By Tessa Berenson
November 27, 2017

For her first Christmas as First Lady, Melania Trump designed a decoration theme that serves as an ode to the past: “Time-Honored Traditions.”

“The President, Barron, and I are very excited for our first Christmas in the White House,” the First Lady said in a statement. “As with many families across the country, holiday traditions are very important to us. I hope when visiting the People’s House this year, visitors will get a sense of being home for the holidays.”

According to the White House, the decorations include a tree tribute to Gold Star military families, President Ronald Reagan’s china, President Franklin D. Roosevelt’s 1866 edition of “A Christmas Carol,” and an official White House Christmas tree adorned with glass ornaments emblazoned with the seal of each state and territory.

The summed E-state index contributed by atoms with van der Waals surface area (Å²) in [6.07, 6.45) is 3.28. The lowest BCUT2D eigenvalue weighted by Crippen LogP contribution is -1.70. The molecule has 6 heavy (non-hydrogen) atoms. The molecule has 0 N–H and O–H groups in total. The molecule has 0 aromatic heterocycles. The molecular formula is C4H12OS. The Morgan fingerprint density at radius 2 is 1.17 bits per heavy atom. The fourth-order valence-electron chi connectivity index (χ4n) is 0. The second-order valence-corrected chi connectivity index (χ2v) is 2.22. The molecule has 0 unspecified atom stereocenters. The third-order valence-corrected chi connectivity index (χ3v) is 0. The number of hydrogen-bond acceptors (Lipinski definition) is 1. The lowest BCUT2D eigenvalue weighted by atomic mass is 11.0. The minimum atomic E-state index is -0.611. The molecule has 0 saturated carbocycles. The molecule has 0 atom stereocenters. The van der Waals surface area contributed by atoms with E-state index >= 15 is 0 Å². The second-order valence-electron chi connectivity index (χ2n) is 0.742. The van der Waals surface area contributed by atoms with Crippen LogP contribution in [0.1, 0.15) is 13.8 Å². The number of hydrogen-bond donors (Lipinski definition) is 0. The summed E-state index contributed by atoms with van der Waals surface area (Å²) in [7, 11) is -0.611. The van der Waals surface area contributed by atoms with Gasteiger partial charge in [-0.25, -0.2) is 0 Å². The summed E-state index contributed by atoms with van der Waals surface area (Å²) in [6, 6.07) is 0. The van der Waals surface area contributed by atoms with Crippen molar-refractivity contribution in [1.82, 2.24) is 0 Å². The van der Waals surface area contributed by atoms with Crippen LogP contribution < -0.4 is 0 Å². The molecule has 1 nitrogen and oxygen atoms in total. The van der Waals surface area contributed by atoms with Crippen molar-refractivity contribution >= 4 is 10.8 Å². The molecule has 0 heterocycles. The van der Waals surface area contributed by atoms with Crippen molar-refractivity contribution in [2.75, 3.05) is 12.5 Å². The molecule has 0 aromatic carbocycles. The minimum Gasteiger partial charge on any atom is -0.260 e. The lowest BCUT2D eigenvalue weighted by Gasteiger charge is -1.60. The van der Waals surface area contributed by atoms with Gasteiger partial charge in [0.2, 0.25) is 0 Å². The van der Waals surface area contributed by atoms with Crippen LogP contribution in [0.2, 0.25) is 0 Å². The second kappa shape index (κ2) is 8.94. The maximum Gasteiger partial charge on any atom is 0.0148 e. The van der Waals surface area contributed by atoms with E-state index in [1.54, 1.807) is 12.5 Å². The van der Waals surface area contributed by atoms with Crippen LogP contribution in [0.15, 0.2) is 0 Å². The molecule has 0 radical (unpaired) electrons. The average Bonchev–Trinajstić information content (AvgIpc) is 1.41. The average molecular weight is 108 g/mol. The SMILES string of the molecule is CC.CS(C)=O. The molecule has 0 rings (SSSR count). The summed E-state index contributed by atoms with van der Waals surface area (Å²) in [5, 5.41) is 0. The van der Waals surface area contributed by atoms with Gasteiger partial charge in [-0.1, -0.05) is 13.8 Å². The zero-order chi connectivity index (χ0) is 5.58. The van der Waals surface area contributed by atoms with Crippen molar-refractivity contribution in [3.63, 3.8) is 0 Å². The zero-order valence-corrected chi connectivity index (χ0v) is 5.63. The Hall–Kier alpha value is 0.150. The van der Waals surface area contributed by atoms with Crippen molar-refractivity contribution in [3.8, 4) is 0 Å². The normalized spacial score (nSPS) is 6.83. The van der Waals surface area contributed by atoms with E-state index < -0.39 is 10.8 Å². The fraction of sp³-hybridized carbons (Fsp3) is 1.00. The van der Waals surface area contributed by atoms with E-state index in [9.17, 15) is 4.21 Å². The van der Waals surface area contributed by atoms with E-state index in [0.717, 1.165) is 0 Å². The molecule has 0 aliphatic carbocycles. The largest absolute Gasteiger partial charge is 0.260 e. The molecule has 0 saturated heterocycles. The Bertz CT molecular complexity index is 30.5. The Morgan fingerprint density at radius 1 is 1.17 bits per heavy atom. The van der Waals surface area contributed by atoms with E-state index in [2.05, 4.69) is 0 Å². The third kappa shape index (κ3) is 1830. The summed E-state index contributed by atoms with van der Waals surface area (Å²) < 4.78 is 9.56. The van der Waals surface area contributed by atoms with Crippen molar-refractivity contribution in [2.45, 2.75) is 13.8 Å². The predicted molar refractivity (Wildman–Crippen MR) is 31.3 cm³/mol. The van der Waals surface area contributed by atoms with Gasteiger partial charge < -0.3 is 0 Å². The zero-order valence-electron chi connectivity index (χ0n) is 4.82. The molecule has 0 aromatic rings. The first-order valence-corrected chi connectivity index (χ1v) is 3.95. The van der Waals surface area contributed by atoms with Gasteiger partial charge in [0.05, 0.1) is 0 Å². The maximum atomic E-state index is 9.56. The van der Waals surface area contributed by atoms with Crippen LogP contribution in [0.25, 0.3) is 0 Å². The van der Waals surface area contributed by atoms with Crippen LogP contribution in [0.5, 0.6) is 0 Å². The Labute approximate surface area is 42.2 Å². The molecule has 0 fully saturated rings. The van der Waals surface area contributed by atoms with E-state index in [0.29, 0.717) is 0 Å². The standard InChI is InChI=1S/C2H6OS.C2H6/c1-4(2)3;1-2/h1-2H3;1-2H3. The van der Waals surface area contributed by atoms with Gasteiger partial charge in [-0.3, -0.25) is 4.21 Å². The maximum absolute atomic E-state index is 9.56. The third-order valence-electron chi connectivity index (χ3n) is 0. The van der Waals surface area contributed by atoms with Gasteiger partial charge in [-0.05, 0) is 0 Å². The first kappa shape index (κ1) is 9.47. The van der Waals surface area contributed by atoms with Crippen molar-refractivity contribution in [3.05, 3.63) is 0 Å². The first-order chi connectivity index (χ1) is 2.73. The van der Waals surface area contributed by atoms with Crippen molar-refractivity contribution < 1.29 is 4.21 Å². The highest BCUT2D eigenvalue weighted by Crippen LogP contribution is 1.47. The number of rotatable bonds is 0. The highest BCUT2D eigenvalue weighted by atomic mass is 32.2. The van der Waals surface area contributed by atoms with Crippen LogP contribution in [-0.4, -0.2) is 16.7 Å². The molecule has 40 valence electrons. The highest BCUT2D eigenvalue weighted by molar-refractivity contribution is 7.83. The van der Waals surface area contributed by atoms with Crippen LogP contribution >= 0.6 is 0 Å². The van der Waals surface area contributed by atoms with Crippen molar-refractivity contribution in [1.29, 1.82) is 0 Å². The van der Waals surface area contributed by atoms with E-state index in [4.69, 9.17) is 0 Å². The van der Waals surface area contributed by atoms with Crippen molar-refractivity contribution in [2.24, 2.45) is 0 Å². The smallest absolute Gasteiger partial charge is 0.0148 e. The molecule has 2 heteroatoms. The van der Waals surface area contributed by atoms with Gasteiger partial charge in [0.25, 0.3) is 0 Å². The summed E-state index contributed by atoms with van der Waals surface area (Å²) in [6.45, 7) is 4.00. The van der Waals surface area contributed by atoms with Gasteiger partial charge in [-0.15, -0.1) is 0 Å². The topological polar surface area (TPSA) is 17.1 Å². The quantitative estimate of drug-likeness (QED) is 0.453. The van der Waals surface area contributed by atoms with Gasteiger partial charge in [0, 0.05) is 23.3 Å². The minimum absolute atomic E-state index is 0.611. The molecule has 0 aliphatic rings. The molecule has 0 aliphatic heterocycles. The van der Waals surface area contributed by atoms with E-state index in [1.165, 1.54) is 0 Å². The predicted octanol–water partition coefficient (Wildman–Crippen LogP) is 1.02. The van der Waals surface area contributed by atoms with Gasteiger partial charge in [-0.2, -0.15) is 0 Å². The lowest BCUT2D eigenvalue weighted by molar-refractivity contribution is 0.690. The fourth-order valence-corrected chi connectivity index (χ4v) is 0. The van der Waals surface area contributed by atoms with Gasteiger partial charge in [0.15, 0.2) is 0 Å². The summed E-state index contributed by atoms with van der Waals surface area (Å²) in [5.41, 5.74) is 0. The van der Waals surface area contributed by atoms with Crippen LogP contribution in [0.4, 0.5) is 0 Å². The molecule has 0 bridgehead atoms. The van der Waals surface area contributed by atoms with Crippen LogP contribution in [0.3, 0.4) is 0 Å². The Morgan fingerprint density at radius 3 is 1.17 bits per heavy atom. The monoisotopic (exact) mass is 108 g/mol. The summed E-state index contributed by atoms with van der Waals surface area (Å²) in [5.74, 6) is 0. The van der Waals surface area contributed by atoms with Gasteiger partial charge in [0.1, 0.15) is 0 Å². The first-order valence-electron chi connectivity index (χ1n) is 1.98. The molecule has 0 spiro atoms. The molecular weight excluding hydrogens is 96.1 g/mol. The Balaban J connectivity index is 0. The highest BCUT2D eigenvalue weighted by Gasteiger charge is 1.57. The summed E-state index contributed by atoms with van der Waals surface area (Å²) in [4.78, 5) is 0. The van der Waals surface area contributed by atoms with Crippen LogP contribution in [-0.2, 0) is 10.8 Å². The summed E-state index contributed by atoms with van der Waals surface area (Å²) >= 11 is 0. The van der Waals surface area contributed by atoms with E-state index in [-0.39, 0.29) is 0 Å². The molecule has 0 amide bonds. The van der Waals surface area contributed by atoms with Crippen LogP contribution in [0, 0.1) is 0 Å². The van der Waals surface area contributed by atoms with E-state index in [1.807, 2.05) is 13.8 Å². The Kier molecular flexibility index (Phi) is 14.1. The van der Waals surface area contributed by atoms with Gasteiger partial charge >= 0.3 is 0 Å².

Christmas trees are seen during a preview of holiday decorations in the East Room of the White House in Washington, DC, November 27, 2017.
Saul Loeb—AFP/Getty Images

And of course, there are holiday desserts. Stephanie Grisham, director of communications for the First Lady’s office, tweeted that this year’s gingerbread house was baked with 300 pounds of dough.

The White House will hold more than 100 open houses during the month of December and host more than 25,000 visitors on public tours.

See more photos of the White House’s Christmas decorations below:

 

U.S. First Lady Melania Trump, right, and son Barron Trump view the White House Christmas Tree at the North Portico of the White House in Washington, D.C., on Nov. 20, 2017. Silent Night Evergreens presented the Wisconsin-grown Christmas Tree to Melania and the tree will be displayed in the White House Blue Room.
Andrew Harrer—Bloomberg/Getty Images
The gingerbread White House is seen in the East Dining Room during a media preview of the 2017 holiday decorations at the White House in Washington, D.C., Nov. 27, 2017.
Olivier Douliery—AP/REX/Shutterstock
Ballet dancers perform as U.S. first lady Melania Trump begins a tour of the holiday decorations with reporters at the White House in Washington, D.C., Nov 27, 2017.
Jonathan Ernst—REUTERS

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